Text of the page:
The stories from those days are legendary. The Royals would give $1,000 signing bonuses to anyone they drafted after then fifth or sixth round — yeah, a $1,000 bonus. They could not afford more. You suspect the $1,000 came only after negotiations; first the Royals offered baseball socks and McDonald’s gift certificates.
The team one year brought in a professional softball player in the hopes of getting a bargain. The team one year decided not to wear authentic Negro Leagues uniforms for the annual Negro Leagues Day — they could not afford them (the uniforms, both teams, cost less than $15,000 — business called in offering to pay for them like it was Little League). The Royals canceled the annual banquet to save money. There is a story, one that I believe, that the Royals were $1 million away from locking up the best player they have developed in the last 25 years, Carlos Beltran, to a long term deal … and ownership would not come up with the money.
Three or so years ago, during the U.S. Open, I wrote a column about American men’s tennis that kind of ticked off some people I worked with. They were big American tennis fans. And if you are something of a tennis fan, you might remember that was the U.S. Open the first week was basically spent CELEBRATING American men’s tennis, at least here in America.
Yes, that was the tournament where a young American wildcard named Donald Young took out the No. 14 seeded Stan Wawrinka in five grueling sets. He then crushed another good seeded player, Spain’s Juan Ignacio Chela. Young was summarily evicted from the tournament in straight sets by Andy Murray, but that was OK, it was a promising run for a 22-year-old. At the same tournament, John Isner big-served his way into the quarterfinals before also losing to Murray in four semi-competitive sets. And Mardy Fish made it into the Round of 16 before losing a five-set heartbreaker to Jo-Wilfried Tsonga. It seemed like a lot of good news.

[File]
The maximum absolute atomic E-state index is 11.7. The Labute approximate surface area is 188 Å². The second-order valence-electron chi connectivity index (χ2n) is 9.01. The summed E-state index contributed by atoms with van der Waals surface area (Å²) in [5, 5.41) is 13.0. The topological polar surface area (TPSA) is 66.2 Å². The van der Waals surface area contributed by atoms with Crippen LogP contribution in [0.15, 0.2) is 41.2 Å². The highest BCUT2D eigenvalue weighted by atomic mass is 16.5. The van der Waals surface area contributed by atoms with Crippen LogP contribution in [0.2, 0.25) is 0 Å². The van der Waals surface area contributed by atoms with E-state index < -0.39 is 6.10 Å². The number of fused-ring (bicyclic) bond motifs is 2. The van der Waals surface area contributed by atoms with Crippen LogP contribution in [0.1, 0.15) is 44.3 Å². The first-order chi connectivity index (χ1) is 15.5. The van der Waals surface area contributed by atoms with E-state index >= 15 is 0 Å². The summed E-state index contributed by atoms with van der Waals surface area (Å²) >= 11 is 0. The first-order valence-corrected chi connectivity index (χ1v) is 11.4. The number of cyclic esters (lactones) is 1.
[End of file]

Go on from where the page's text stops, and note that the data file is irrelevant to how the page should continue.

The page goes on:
Then I wrote the column about how the news really wasn’t all that good — that was the 32nd consecutive grand slam not won by an American man and ninth straight without an American man even in the semifinal. Like I say, a few people emailed and called and said that U.S. men’s tennis was on the rise and I was missing the point.
Well, they were right. I was missing the point. The signs were actually much, much worse than I thought.
The biggest sports story in the world over the weekend was probably the foul called when the Netherlands’ Arjen Robben fell to the ground after some sort of tangle with Mexico’s Rafa Marquez. The foul led to the penalty shot that led to the Netherlands stunning come-from-behind victory over Mexico. Replays, like art, will be interpreted different ways by different people. Many feel sure that Robben took a dive.
Here’s something crazy: Robben would ADMIT taking a dive in the game … but not that one. That’s precious, isn’t it? Robben has a reputation of being — as the superb ESPN announcer and Everton manager Roberto Martinez would say — “fragile.” Even the slightest touch can send him sprawling, especially if he happens to be in the box. This hardly makes him unique among gifted players; you have probably seen the many YouTube videos mocking Cristiano Ronaldo’s diving tendencies, including this classic one: How to dive like Cristiano Ronaldo (Tutorial by a 2-year-old). Neymar is a glorious player; there’s a Neymar Top 5 Diving compilation on YouTube too.
Robben admitted that earlier in the match he had taken one of his Robben flops — “I have to apologise — in the first half I took a dive, and I really shouldn’t do that. That was a stupid, stupid thing to do.” He then insisted that in extra time he really was fouled. And that the sky WAS falling.
Was it a dive?
Well, we can argue about that forever — it does seem that Marquez stepped on his foot, which can be called a foul. And it does seem that Robben then went into a crazy, stretching, “Help! I’ve been shot!” plunge. My guess is that the more orange in your eyes, the less of a dive it seems.
But there’s something else I find more interesting, something seemingly unrelated that I’ve been thinking about for a couple of weeks.